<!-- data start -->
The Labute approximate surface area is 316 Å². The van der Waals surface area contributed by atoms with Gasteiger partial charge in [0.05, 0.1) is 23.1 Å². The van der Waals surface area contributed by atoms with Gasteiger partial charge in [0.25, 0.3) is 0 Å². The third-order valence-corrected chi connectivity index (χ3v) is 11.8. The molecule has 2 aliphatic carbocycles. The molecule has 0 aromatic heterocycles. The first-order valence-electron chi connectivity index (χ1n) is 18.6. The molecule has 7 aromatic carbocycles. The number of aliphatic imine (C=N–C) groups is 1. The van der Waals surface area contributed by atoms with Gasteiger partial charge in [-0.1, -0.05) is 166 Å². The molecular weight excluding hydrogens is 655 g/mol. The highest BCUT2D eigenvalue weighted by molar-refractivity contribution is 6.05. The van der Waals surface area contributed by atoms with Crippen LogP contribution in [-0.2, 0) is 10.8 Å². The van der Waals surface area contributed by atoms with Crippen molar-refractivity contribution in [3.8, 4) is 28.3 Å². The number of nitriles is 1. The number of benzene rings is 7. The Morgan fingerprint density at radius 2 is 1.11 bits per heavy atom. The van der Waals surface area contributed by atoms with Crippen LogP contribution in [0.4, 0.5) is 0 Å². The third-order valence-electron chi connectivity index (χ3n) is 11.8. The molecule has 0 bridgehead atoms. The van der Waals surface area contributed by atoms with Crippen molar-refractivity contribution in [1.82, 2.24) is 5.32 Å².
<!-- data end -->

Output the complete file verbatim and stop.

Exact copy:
The Labute approximate surface area is 316 Å². The van der Waals surface area contributed by atoms with Gasteiger partial charge in [0.05, 0.1) is 23.1 Å². The van der Waals surface area contributed by atoms with Gasteiger partial charge in [0.25, 0.3) is 0 Å². The third-order valence-corrected chi connectivity index (χ3v) is 11.8. The molecule has 2 aliphatic carbocycles. The molecule has 0 aromatic heterocycles. The first-order valence-electron chi connectivity index (χ1n) is 18.6. The molecule has 7 aromatic carbocycles. The number of aliphatic imine (C=N–C) groups is 1. The van der Waals surface area contributed by atoms with Gasteiger partial charge in [-0.1, -0.05) is 166 Å². The molecular weight excluding hydrogens is 655 g/mol. The highest BCUT2D eigenvalue weighted by molar-refractivity contribution is 6.05. The van der Waals surface area contributed by atoms with Crippen LogP contribution in [-0.2, 0) is 10.8 Å². The van der Waals surface area contributed by atoms with Crippen molar-refractivity contribution in [3.8, 4) is 28.3 Å². The number of nitriles is 1. The number of benzene rings is 7. The Morgan fingerprint density at radius 2 is 1.11 bits per heavy atom. The van der Waals surface area contributed by atoms with Crippen LogP contribution in [0.4, 0.5) is 0 Å². The third-order valence-electron chi connectivity index (χ3n) is 11.8. The molecule has 0 bridgehead atoms. The van der Waals surface area contributed by atoms with Crippen molar-refractivity contribution in [1.82, 2.24) is 5.32 Å².